The follow up to The House on Half Moon Street, The Anarchists’ Club is a historical crime novel that follows Leo Stanhope again as he finds himself caught up in another mystery. His life has been quiet since the events of the previous book, but when the police come to talk to him about a woman found dead in a club for anarchists with his address in her purse, he is drawn into her murder and into what has happened to her two children. And tied up in the case is a man from his past who blackmails him into providing an alibi, making Leo more mixed up in the events than expected.
As with the previous novel, the characters are what really make this series. Leo is a great protagonist, a trans man who plays chess every week and can’t help but get involved when there’s a mystery to get to the bottom of. Leo’s landlord Alfie and Alfie’s daughter Constance are also vivid characters, a kind of family that Leo has found in the heart of London who try to look out for him, despite his foolish tendency to get into trouble. The plot is a gripping one, a tangled web with a rich family in the middle and an anarchists’ club who find themselves as a police scapegoat. It would’ve been interesting to hear more about the anarchists’ club, but as Leo isn’t interested in revolutionary politics, the reader will have to stick with glimpses into that world.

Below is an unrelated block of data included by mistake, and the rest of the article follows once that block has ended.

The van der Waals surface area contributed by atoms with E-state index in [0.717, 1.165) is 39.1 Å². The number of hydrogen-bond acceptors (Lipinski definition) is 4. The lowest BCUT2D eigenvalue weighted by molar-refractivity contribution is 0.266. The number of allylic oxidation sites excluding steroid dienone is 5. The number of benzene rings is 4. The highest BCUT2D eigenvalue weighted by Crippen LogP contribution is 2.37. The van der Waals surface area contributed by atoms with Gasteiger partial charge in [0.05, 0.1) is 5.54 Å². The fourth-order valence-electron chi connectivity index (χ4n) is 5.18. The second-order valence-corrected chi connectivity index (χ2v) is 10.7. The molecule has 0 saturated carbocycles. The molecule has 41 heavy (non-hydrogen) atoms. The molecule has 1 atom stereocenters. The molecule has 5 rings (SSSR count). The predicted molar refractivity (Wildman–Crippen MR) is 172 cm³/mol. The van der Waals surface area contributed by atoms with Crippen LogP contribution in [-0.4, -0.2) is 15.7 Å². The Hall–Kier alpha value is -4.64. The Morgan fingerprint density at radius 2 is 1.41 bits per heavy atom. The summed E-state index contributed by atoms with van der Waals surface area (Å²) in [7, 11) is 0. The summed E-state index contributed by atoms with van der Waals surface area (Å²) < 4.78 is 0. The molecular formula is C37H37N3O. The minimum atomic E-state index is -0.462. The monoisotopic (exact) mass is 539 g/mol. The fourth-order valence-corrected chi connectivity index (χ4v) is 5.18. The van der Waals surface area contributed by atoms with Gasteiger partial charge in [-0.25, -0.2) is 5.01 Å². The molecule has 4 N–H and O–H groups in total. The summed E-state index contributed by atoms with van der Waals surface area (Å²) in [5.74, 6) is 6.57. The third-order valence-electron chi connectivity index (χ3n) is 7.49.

In some ways, The Anarchists’ Club makes for a more thrilling read than its predecessor, as it doesn’t need to set up the characters as much, but can delve further into them as the narrative progresses. The somewhat clumsy emphasis on Leo’s physical discomfort that let the first book down is less prevalent in this one, too. The series isn’t always nuanced, but the depiction of Victorian crime and Leo’s tendency to run headfirst into trying to help people make the books a decent read.